Fig. 2. RV infection increased pulmonary IL-25 expression, which was associated with increased type 2 cytokine production, basophil recruitment, and increased viral load in mice with allergic pulmonary inflammation.

OVA-sensitized mice were challenged intranasally with OVA or PBS before infection with RV-1B (RV-OVA or RV-PBS) or UV-inactivated RV-1B (UV-OVA or UV-PBS) (n = 5 per group). (A) Quantification of IL-25 mRNA and protein levels in lung tissue at the indicated time points after infection, as assessed by qRT-PCR and ELISA. (B) IL-25 protein expression in lung sections at day 2 after infection, as assessed by IHC. Black arrows indicate subepithelial IL-25+ inflammatory cells in OVA-challenged mice. Open arrows indicate areas of IL-25+ epithelium in RV-infected mice. Scale bar, 20 μm. Epithelial IL-25 staining intensity and number of IL-25+ inflammatory cells were measured and plotted. IHC data represent means ± SEM for three mice per treatment group. *P < 0.05 (unpaired t test) for RV-OVA versus indicated group. (C and D) Level of the type 2 cytokines IL-4, IL-5, and IL-13 protein levels in (C) BAL fluid and (D) lung homogenate by ELISA. (E) Total number of BAL and lung IL-4–expressing basophils at 1 day after infection, as assessed by flow cytometry. (F) Viral RNA in lung tissue for RV-infected mice, quantified by qRT-PCR. *P < 0.05, **P < 0.01, and ***P < 0.001 for RV-OVA versus UV-OVA, ##P < 0.01 for RV-PBS versus UV-PBS; ns, not significant. ELISA and qPCR results were analyzed by ANOVA, and differences between groups were identified using Bonferroni post-test.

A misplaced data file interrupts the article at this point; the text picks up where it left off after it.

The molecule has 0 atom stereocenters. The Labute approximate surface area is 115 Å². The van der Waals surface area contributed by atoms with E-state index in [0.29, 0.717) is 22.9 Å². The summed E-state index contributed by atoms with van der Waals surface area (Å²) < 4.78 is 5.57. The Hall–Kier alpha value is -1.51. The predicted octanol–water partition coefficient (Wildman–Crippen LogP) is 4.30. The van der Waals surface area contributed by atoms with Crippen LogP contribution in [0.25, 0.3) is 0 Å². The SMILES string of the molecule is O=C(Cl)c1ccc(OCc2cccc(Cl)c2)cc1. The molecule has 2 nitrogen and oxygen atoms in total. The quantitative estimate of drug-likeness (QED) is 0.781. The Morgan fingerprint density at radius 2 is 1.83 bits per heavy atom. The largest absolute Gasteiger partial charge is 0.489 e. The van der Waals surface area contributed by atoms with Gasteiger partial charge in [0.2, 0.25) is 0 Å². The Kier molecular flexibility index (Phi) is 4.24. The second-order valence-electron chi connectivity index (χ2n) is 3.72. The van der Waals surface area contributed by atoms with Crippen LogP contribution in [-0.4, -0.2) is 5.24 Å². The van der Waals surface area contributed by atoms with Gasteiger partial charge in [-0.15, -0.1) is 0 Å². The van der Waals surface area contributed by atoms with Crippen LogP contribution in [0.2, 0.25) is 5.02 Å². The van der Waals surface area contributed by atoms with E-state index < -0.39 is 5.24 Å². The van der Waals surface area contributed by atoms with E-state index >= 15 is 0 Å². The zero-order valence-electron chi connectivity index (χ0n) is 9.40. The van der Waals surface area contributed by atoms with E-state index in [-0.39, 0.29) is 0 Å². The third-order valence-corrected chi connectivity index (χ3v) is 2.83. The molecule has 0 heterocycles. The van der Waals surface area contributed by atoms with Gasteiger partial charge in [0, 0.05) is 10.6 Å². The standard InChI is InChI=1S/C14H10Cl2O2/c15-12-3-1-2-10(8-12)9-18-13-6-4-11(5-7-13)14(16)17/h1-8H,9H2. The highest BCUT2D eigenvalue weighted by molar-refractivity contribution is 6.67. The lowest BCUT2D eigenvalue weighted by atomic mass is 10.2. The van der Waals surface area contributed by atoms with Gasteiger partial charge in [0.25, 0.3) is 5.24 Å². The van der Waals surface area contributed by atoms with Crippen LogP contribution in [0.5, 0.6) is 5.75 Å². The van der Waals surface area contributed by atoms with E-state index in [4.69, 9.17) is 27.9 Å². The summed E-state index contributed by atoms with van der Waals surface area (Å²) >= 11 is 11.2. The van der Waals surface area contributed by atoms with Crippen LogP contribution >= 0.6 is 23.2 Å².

To determine the cellular source of IL-25 in the lung during allergen challenge and RV infection, lung sections were taken at 2 days after infection for immunohistochemistry (IHC) analysis. Lung sections probed with an isotype control antibody instead of anti–IL-25 showed no IL-25 staining (fig. S2A). Epithelial expression of IL-25 was significantly higher in the lungs of RV-infected mice (RV-OVA and RV-PBS), whereas epithelium in large airways exhibited the strongest IL-25 expression. Bronchiolar and alveolar epithelium also expressed IL-25 during RV-1B infection (fig. S2B). Subepithelial IL-25+ inflammatory cells were frequently detectable in the lungs of OVA-challenged mice (RV-OVA and UV-OVA) and, when quantitated, were significantly increased in RV-OVA mice compared to non–allergen-challenged groups (Fig. 2B). These data are consistent with maximal IL-25 gene and protein observed in RV-OVA mice linked to combined expression by BECs and infiltrating immune cells.